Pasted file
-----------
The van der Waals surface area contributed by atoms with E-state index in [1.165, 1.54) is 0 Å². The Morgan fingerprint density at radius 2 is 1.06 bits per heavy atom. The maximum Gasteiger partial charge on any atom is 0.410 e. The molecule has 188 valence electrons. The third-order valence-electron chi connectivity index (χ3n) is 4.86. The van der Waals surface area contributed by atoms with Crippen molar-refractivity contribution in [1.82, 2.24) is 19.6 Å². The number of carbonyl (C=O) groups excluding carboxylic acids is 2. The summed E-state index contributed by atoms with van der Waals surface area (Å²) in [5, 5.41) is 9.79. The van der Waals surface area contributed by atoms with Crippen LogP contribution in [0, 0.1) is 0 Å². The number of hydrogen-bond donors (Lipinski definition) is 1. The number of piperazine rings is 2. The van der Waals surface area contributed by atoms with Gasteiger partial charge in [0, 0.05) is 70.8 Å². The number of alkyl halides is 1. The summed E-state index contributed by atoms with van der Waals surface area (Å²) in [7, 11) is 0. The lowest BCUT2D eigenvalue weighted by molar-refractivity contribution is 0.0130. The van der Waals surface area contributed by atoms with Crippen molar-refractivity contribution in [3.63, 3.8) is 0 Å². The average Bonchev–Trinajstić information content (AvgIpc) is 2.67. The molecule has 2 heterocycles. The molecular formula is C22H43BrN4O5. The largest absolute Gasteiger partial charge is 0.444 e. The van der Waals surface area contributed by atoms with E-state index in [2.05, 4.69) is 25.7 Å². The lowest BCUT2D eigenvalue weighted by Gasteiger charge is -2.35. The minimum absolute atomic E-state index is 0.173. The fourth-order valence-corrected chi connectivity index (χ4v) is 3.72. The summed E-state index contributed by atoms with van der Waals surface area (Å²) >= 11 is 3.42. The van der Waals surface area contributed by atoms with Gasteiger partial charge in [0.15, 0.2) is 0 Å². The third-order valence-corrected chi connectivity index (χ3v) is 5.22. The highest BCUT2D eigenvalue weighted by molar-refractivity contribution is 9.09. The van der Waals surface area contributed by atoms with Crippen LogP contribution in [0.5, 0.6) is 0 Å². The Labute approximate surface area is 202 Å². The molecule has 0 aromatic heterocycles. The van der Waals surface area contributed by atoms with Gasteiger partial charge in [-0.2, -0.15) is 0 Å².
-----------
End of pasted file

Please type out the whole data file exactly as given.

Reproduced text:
The van der Waals surface area contributed by atoms with E-state index in [1.165, 1.54) is 0 Å². The Morgan fingerprint density at radius 2 is 1.06 bits per heavy atom. The maximum Gasteiger partial charge on any atom is 0.410 e. The molecule has 188 valence electrons. The third-order valence-electron chi connectivity index (χ3n) is 4.86. The van der Waals surface area contributed by atoms with Crippen molar-refractivity contribution in [1.82, 2.24) is 19.6 Å². The number of carbonyl (C=O) groups excluding carboxylic acids is 2. The summed E-state index contributed by atoms with van der Waals surface area (Å²) in [5, 5.41) is 9.79. The van der Waals surface area contributed by atoms with Crippen LogP contribution in [0, 0.1) is 0 Å². The number of hydrogen-bond donors (Lipinski definition) is 1. The number of piperazine rings is 2. The van der Waals surface area contributed by atoms with Gasteiger partial charge in [0, 0.05) is 70.8 Å². The number of alkyl halides is 1. The summed E-state index contributed by atoms with van der Waals surface area (Å²) in [7, 11) is 0. The lowest BCUT2D eigenvalue weighted by molar-refractivity contribution is 0.0130. The van der Waals surface area contributed by atoms with Crippen molar-refractivity contribution in [3.63, 3.8) is 0 Å². The average Bonchev–Trinajstić information content (AvgIpc) is 2.67. The molecule has 2 heterocycles. The molecular formula is C22H43BrN4O5. The largest absolute Gasteiger partial charge is 0.444 e. The van der Waals surface area contributed by atoms with E-state index in [2.05, 4.69) is 25.7 Å². The lowest BCUT2D eigenvalue weighted by Gasteiger charge is -2.35. The minimum absolute atomic E-state index is 0.173. The fourth-order valence-corrected chi connectivity index (χ4v) is 3.72. The summed E-state index contributed by atoms with van der Waals surface area (Å²) >= 11 is 3.42. The van der Waals surface area contributed by atoms with Gasteiger partial charge in [0.15, 0.2) is 0 Å². The third-order valence-corrected chi connectivity index (χ3v) is 5.22. The highest BCUT2D eigenvalue weighted by molar-refractivity contribution is 9.09. The van der Waals surface area contributed by atoms with Crippen LogP contribution in [0.5, 0.6) is 0 Å². The Labute approximate surface area is 202 Å². The molecule has 0 aromatic heterocycles. The van der Waals surface area contributed by atoms with Gasteiger partial charge in [-0.2, -0.15) is 0 Å².